Having the right commander for your army can make a huge difference. It’s always good to have an initiative +2 or +3 commander. The difference even a single point of initiative makes to the die roll is far more than it would seem. Depending on the army, it can be just as important, or more so, to have a Command Ability that fits the theme of your army. 10 Points is a fair amount of your army to waste on an Inspiring Lieutenant if you don’t have any soldiers he can use Tally-Ho! on. On the other hand, the more soldiers you have available in your army to take advantage of his Command Ability the more efficient he becomes. Look at what your army does and consider your options. If your Allied army focuses on destroying your opponent at range then maybe the Red Devil Captain’s pinpointer ability is the way to go, but then maybe the Eagle Eyed NCO's extra range would be more useful if you’re using primarily infantry.
It’s efficient to utilize units that perform even moderately well against both vehicles and soldiers; the M4A1 is a good example of this. Its anti-soldier dice are 9/9/7 meaning it’s just where we want it for close and medium range, and only slightly below for the less important long range. Its anti-vehicle dice aren’t quite as good. The medium range value is less than would be preferred but its close range is right on. So we find the M4A1 performs adequately against both unit types. Indeed, if we consider its “Fast” speed of 4, which may even offset the slightly lower medium range value by being able to close with the enemy.
After putting together an army build you can look over it and see what categories it might be deficient in and where you have enough or even too much. Do most of your anti-soldier units only fire at close range? You might want to fix that, or at least be aware of it when developing tactics with them. Review the synergies of your army. Have any changes you’ve already made upset any of them? Would replacing a unit or two make it even better? Is there a glaring weakness your opponent could exploit? Unless you’re playing a defensive army, it’s not critical to cover every possible angle, but you should at least be aware of them and know what to do if they occur.
It’s important to note that making an army that has, at least in theory, a counter for every weakness often leads to a force that can’t handle an opponent thats focused on a particular theme. The classic AAM army of “four M4A1 Shermans and two Humber Scout Cars” is a great example of this. Originally the army dominated many games against players who didn’t have adequate defense against armor. However that army was still adequate against both vehicles and soldiers.
It’s a lot to take in at once, or maybe some of this you already do intuitively. Whenever new preview units are released I find myself falling back to this so I can compare and contrast the new units to the old and see what improvements I can make to existing armies or even what new themes I can implement. Let’s take an example of an army I want to build for an upcoming game. There’s no restrictions given and I’ve decided to build an Allied army and specifically one using Americans. I’ve already decided I want to play an Infantry-Heavy army, as they tend to be tough to kill, supported by tanks.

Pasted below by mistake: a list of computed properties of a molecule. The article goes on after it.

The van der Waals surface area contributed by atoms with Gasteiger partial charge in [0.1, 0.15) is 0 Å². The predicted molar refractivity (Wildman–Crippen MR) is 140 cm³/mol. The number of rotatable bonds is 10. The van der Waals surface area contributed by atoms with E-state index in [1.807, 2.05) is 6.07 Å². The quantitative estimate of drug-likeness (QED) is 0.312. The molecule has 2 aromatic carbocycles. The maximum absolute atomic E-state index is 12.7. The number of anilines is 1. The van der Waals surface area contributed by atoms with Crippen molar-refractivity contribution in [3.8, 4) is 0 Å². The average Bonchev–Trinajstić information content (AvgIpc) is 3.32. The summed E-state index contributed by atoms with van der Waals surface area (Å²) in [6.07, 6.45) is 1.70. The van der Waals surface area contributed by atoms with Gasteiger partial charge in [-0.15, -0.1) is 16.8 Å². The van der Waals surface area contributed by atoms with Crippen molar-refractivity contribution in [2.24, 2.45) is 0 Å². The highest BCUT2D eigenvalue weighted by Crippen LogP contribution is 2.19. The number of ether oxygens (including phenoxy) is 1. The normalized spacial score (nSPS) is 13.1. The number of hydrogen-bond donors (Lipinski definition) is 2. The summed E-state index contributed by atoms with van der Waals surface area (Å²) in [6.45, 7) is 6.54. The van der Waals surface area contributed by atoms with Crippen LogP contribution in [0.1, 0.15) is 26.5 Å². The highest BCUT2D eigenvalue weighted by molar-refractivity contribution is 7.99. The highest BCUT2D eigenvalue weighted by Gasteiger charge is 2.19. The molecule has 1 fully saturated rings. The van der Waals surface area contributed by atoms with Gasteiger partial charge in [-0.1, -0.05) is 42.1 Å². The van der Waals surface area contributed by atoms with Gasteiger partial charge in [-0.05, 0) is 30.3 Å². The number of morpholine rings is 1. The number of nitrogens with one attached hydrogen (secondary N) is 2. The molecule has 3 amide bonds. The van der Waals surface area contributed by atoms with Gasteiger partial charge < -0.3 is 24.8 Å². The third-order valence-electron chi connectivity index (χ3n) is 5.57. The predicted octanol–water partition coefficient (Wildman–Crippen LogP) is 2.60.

So to start I see that my two main options for Elite Soldiers in a US army are the Rangers and Screaming Eagle Paratroopers; both have their pros and cons so I’ll use a handful of each to start with. The Screaming Eagle Captain seems a good choice to go with them, especially with that nice Initiative +3. The Resourceful Hero is a lot like the paratroopers, so I’ll take one of him too. The M4A1 is a well rounded and efficient tank, so I’ll use two of them for support leaving me 4 points. Since my anti-vehicle seems light, I’ll shore it up with a Bazooka which gives me:
M4A1 Sherman x2
Screaming Eagle Paratrooper Captain x1
Screaming Eagle Paratrooper x2
Resourceful Hero x1
Now I have an army that fits the theme I was looking for, but it has questionable synergy. The Paratrooper Captain’s Command Ability only works on Paratroopers of which I only have two. The Paratroopers are likely to deploy forward on or near the objective, while the Rangers and Bazooka slowly slog it up there. This leaves the M4A1s as a mobile response unit. It seems as if it could work, but could also easily be disrupted. The best way to find out is to play test it a few times. Take note of what happens; not only what worked and what didn’t but also why. If you’re able to, play multiple games before making any drastic changes. What didn’t work one game might work the next depending on the circumstances. For example I might find in one game my opponent tears up my Shermans with a King Tiger but then can’t harm my soldiers. Instead of instantly replacing the Shermans with more Rangers and Screaming Eagles I should try again a few times; I might find in a later game that the Shermans were quite useful in laying down supporting fire or rushing a Brummbar threatening my units.
Will this army win the tournament? Right now I can’t be sure since I haven’t tried it, but I suspect not. I have no experience playing it and can see a few faults in it. While there are many changes I could make to it, which may involve a complete overhaul of the army, for now I’ll stick with it and try it out. It’s not perfect yet, but I at least have the basics set out and can build on it from there. Feel free to discuss this article on the message boards.